It’s been three months since Instagram removed “like” totals for Canadian users, and the change is causing small-business owners and managers to rethink how they reach potential customers on the social network.
Double-tapping an Instagram photo still illuminates a red heart below it to show a user’s approval. But Instagram piloted a change for Canadian accounts in early May where it removed the total number of likes previously visible under the photo. Users can still see how many people liked their own photos, but nobody else’s. In July, it expanded the test to six other countries.
Instagram heralded the change as one that would benefit users’ mental health, because they could stop worrying about others’ perceptions around the number of likes their posts receive.
But the removal of likes also affects how many people see a post, some social-media professionals say. Kelly Samuel, managing director of Toronto-based Qode Media Inc., who looks after businesses’ Instagram accounts as part of her job, said she noticed a significant drop in their normal reach (the number of people that see a post) and engagement (how many likes or comments a post receives) numbers after Instagram hid likes.
The decline could be because people may be less inclined to tap the heart button without a gauge of how many other users have already done so, according to digital-marketing strategist and keynote speaker Dani Gagnon. Fewer likes could give posts less momentum to show up in followers’ feeds.
That matters because not all posts make it into users’ feeds. In 2016, Instagram switched from showing posts in reverse-chronological order to using an algorithm to determine which posts make it to the top, depending on various metrics such as how recently a photo was posted or its popularity.
In order to keep popping up in followers’ feeds without buying ads through Instagram, businesses need to make their content appealing enough to spark conversation and drive engagement, according to Ms. Gagnon.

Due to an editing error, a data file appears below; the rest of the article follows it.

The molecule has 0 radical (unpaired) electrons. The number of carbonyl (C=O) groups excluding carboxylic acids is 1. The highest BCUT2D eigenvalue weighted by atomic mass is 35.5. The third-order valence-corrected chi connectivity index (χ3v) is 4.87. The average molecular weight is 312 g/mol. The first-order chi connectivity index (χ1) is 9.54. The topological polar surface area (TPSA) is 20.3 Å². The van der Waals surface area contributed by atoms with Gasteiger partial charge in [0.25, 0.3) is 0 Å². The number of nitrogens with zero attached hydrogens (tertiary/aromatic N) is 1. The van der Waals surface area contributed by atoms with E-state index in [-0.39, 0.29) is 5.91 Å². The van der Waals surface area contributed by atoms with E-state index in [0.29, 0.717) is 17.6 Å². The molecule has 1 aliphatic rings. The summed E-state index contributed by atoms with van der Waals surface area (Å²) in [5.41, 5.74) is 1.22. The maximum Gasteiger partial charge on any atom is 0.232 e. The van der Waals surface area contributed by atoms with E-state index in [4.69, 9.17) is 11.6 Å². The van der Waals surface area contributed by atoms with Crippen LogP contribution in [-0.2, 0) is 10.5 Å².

“It puts an onus on businesses to produce good, engaging content that’s not sales oriented.”
Ms. Gagnon advised businesses to post two photos a week to spur conversation, and consider buying an ad for a third post.
Ms. Samuel thinks Instagram removing likes could be part of a broader shift intended to reduce organic, or unpaid, reach by business posts in order to encourage more spending on paid ads through the platform.
That would follow its owner Facebook’s lead, she said. When Ms. Samuel was a teenager with a wedding photography businesses, she was able to expand it and get new clients for free by posting on Facebook. Now, more than a decade later, free posts wouldn’t get nearly enough traction to do that, she said.
“It’s getting harder and harder for smaller businesses that don’t want to put ad spend in to actually be seen,” Ms. Samuel said.
She thinks the change could disproportionately affect small businesses who don’t have as large budgets for social-media marketing.
Seif Yousef, an account executive at Winnipeg-based marketing agency Vantage Studios Inc, echoed that sentiment. He says he believes large companies are going to funnel more money into their social strategies in the next few years, which could drive up the price of buying ads on the platform.
Sarah Landstreet, chief executive of Kitchener, Ont.-based Georgette Packaging Inc., which makes branded boxes, cups and containers for small businesses, said she’d rather spend resources making her Instagram more educational than buying ads.
For example, one recent post explains why buying biodegradable packaging isn’t always a good investment if your city doesn’t accept polylactic acid plastics.
“We think of Instagram as an alternative to a newsletter,” she said.
Sara Peacock, marketing manager for Vancouver-based wedding dress maker Oremony Design Corp., said using Instagram to talk to clients in a direct message, or answer their questions in the comments, rather than to push products at them is what keeps their page popular.
“Our audience of brides is pretty engaged. … So those outward-facing numbers matter a little less to us,” she said.
Ms. Gagnon is interested to see whether Instagram makes the hidden-likes test permanent. She views it as a challenge for businesses to determine whether posts are valuable because they’re meaningful, or just because they’re popular.
“I think people tend to blame Instagram and Facebook, saying they’re trying to put businesses in a position where they pay more,” she said. “But the real reason behind these things is they want to favour the consumer, and give them the best experience so they stay on the platform.”